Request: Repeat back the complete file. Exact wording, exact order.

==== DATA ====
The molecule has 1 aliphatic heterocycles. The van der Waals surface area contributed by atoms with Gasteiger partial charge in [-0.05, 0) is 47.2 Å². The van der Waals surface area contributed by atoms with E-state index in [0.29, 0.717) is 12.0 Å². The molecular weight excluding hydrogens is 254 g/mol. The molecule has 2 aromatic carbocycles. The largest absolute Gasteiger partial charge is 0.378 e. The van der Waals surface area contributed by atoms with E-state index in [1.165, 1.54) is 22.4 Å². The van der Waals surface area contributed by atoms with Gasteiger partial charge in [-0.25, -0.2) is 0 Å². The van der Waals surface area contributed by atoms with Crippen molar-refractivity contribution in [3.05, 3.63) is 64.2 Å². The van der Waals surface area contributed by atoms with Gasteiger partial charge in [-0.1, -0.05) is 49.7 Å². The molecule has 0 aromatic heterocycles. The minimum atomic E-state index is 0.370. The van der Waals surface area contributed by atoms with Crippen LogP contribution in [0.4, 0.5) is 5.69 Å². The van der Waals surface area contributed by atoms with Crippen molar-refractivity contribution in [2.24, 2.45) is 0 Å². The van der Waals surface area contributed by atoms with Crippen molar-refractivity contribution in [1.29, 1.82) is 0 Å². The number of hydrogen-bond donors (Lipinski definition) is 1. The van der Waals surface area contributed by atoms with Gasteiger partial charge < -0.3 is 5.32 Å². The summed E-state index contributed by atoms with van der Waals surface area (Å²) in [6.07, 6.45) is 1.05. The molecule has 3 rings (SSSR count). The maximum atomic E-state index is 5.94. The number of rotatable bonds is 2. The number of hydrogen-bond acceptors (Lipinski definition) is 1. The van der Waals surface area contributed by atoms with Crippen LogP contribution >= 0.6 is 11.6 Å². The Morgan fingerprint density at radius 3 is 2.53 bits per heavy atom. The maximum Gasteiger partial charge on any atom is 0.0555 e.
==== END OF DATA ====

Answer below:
The molecule has 1 aliphatic heterocycles. The van der Waals surface area contributed by atoms with Gasteiger partial charge in [-0.05, 0) is 47.2 Å². The van der Waals surface area contributed by atoms with E-state index in [0.29, 0.717) is 12.0 Å². The molecular weight excluding hydrogens is 254 g/mol. The molecule has 2 aromatic carbocycles. The largest absolute Gasteiger partial charge is 0.378 e. The van der Waals surface area contributed by atoms with E-state index in [1.165, 1.54) is 22.4 Å². The van der Waals surface area contributed by atoms with Gasteiger partial charge in [-0.25, -0.2) is 0 Å². The van der Waals surface area contributed by atoms with Crippen molar-refractivity contribution in [3.05, 3.63) is 64.2 Å². The van der Waals surface area contributed by atoms with Gasteiger partial charge in [-0.1, -0.05) is 49.7 Å². The molecule has 0 aromatic heterocycles. The minimum atomic E-state index is 0.370. The van der Waals surface area contributed by atoms with Crippen LogP contribution in [0.4, 0.5) is 5.69 Å². The van der Waals surface area contributed by atoms with Crippen molar-refractivity contribution in [2.24, 2.45) is 0 Å². The van der Waals surface area contributed by atoms with Crippen molar-refractivity contribution in [1.29, 1.82) is 0 Å². The number of hydrogen-bond donors (Lipinski definition) is 1. The van der Waals surface area contributed by atoms with Gasteiger partial charge < -0.3 is 5.32 Å². The summed E-state index contributed by atoms with van der Waals surface area (Å²) in [6.07, 6.45) is 1.05. The molecule has 3 rings (SSSR count). The maximum atomic E-state index is 5.94. The number of rotatable bonds is 2. The number of hydrogen-bond acceptors (Lipinski definition) is 1. The van der Waals surface area contributed by atoms with Crippen LogP contribution >= 0.6 is 11.6 Å². The Morgan fingerprint density at radius 3 is 2.53 bits per heavy atom. The maximum Gasteiger partial charge on any atom is 0.0555 e.